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Criminal charges likely in HP spying case

Criminal charges likely in HP spying case

California Attorney General Bill Lockyer says criminal charges are likely in the scandal surrounding alleged spying involving the board of Hewlett-Packard, but a spokesman for Lockyer said the investigation could take months.

Meanwhile, the HP board will hold a special meeting via conference call on Sunday to discuss the fallout from the issue, HP spokeswoman Emma Wischhusen told IDG News Service.

Chairman Patricia Dunn says she will not resign over the scandal and that she was appalled that contractors hired to investigate news leaks used

potentially illegal methods, according to news reports.

Chief Executive Officer Mark Hurd, in a letter to company employees that was

released late Friday, urged them to keep focused on their work. "The media

coverage and speculation regarding the recent actions of the HP Board … have

nothing to do with the strategy or operations of Hewlett-Packard," he said.

Hurd, who emphasized that he was speaking as CEO and not as a board member,

added: "There has been a long history of leaking company information with the

HP board that clearly needs to be resolved."

HP is on the defensive after the disclosures this week that phone records of HP

board members and journalists were hacked to see who on the board discussed

with reporters confidential board strategy sessions earlier this year. The

company disclosed in a U.S. Securities and Exchange Commission filing Wednesday

that investigators, in order to identify the leaker, had used "pretexting," a

method in which false pretenses are used to gain online access to others' phone

records.

The investigation determined that director George Keyworth was the source for a

Cnet.com story in January about HP's strategy.

Keyworth was asked to resign from the board in May but refused. Board member

Thomas Perkins, a renowned Silicon Valley venture capitalist, did resign in May

in protest over concerns with the HP board's handling of investigations into

leaks of confidential information.

The news that the phone records of nine reporters who cover HP were hacked has

outraged some in the journalism profession.

"HP. Does that stand for Hewlett-Packard or 'Hackers of Privacy?'" asked

Christine Tatum, president of the Society of Professional Journalists, a

professional and advocacy organization for journalists, in a statement Friday.

"Journalists are not the only ones who should be concerned with this issue,"

said Tatum, who is a business writer for the Denver Post. "Pretexting could be

used against disgruntled customers, employees or debtors."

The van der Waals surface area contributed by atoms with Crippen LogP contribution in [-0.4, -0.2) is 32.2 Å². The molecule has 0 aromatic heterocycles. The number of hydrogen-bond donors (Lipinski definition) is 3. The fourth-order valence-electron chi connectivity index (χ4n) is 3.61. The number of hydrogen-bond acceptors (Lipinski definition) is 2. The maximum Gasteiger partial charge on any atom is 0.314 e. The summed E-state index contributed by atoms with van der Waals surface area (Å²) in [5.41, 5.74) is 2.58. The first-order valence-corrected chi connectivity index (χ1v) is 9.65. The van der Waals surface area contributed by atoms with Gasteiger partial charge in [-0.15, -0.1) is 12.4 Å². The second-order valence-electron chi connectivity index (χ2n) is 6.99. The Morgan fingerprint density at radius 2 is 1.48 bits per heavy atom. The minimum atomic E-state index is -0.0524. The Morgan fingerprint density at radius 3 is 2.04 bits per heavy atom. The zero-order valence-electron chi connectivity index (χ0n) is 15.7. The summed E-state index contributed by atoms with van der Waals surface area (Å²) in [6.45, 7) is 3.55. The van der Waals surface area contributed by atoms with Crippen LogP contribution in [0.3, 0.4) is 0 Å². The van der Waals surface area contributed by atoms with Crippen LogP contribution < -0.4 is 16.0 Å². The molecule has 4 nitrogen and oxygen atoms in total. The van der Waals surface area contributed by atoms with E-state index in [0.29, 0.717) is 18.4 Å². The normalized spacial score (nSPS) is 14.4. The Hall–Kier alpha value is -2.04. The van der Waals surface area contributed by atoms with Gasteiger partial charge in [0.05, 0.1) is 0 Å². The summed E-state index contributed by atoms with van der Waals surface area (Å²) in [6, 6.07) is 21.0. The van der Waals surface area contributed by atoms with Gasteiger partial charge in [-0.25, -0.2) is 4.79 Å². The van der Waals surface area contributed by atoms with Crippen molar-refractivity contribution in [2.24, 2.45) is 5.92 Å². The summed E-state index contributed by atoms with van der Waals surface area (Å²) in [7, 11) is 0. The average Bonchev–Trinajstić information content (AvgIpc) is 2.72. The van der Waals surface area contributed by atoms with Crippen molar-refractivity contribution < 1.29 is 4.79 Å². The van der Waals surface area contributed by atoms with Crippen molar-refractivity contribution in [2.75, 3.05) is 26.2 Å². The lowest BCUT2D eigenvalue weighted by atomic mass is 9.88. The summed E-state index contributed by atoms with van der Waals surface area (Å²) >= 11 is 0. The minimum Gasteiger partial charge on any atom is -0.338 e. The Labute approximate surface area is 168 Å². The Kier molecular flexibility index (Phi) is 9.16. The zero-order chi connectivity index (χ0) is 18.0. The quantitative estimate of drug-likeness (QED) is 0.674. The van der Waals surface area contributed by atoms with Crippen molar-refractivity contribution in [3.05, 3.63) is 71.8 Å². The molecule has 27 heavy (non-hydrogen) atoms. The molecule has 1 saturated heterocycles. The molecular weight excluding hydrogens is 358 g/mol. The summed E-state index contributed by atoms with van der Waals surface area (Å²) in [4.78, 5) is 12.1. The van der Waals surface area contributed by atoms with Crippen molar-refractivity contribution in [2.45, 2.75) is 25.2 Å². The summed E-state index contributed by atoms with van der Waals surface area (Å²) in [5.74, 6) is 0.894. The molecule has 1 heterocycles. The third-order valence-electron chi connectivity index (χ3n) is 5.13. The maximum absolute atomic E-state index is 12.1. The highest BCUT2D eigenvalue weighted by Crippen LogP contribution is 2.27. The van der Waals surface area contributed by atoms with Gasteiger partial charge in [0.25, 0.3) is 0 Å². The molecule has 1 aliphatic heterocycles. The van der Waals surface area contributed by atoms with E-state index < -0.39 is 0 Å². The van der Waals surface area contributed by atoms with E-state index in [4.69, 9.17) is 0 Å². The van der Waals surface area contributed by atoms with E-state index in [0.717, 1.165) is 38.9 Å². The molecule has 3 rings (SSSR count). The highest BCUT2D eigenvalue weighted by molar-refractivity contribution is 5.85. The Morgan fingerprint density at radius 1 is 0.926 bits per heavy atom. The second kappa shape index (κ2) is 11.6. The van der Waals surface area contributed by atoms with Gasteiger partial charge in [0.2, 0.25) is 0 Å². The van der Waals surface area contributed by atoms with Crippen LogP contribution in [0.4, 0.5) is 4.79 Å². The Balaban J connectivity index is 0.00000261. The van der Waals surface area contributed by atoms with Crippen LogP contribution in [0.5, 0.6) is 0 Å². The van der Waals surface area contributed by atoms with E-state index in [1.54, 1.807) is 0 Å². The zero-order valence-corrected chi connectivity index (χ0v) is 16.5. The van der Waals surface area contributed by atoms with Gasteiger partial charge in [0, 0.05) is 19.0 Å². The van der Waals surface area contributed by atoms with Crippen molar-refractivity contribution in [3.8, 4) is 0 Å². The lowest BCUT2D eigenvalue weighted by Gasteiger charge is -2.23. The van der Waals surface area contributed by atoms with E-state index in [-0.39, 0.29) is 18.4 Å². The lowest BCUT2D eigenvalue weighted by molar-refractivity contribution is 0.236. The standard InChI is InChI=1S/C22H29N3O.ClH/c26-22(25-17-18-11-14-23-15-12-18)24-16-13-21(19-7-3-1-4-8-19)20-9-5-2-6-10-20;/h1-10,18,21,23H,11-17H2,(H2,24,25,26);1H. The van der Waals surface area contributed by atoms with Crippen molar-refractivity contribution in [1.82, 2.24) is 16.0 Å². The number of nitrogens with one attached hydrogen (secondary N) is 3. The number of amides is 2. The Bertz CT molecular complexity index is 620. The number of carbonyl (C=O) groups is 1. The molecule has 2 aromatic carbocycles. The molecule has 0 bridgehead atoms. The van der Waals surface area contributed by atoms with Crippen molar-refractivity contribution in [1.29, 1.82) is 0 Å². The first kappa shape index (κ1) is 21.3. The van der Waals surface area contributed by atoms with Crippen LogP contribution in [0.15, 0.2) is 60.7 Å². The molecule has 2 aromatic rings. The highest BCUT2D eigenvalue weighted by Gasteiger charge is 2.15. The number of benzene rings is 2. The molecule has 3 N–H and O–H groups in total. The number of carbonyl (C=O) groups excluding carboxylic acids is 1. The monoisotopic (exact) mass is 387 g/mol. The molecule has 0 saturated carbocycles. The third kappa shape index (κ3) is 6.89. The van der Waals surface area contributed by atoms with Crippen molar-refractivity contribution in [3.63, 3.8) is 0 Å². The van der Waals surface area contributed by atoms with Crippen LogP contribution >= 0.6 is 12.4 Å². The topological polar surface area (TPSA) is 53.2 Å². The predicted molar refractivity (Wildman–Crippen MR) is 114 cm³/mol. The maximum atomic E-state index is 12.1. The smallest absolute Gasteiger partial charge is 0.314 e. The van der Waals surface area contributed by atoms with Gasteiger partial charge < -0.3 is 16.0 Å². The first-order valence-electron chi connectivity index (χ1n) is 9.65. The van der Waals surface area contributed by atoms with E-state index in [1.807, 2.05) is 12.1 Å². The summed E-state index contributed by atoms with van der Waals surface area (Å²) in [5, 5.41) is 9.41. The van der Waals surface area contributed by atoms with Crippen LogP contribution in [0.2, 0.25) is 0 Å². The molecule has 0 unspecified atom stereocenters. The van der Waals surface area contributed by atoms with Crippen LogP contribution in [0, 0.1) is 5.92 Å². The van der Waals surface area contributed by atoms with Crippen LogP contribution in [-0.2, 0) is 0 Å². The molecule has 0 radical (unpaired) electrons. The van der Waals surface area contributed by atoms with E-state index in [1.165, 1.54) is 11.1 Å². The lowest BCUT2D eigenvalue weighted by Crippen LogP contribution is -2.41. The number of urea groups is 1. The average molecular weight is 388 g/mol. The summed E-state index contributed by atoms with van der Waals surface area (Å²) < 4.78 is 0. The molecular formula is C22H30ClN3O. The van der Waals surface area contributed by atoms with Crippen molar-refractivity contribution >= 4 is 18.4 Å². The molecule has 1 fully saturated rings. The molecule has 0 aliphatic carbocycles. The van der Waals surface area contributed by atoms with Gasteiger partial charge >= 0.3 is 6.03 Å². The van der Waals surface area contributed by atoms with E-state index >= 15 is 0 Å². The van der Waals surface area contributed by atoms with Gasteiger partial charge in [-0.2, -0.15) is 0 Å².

HP's response that it was "dismayed" that phone records were hacked strikes

Tatum as insufficient: "This [pretexting] practice amounts to identity theft

and a national corporation should be held accountable."

Dunn, in an interview in the Wall Street Journal Friday, said that while she

ordered the investigation of board news leaks, she did not know the

investigators hired to conduct the probe used pretexting.

"I was appalled. And I'm going to apologize," to those journalists, she told

the Journal. Because she was also subject to investigation, she said she could

not have known what methods the investigators used.

But while she does not plan to resign, Dunn will take into consideration what

the board thinks she should do. "I serve entirely at the pleasure of the

board,'' Dunn told the Journal. "If they determine it no longer is in the

interest of shareholders [for me to remain on the board] I will do so.''

The criminal investigation of the case continues.

"There has been no final decision [on charges] but we are confident that a

crime was committed," said Lockyer spokesman Thomas Dressler. "The attorney

general does not want to sacrifice thoroughness for expediency. The

investigation could take a couple of months."

Charges could be filed under a California law prohibiting gaining unauthorized

access to computer data or under another law prohibiting identity theft through

unauthorized use of personal information, published reports say.

A bill to specifically outlaw pretexting is on Governor Arnold Schwarzenegger's

desk awaiting his signature. The governor has until the end of September to

sign or veto the bill, spokesman Darrel Ng told IDG News Service.

Schwarzenegger hasn't taken a position on the pretexting bill, but only because

it is one of hundreds of bills passed during the recently concluded session of

the California Legislature, Ng said.


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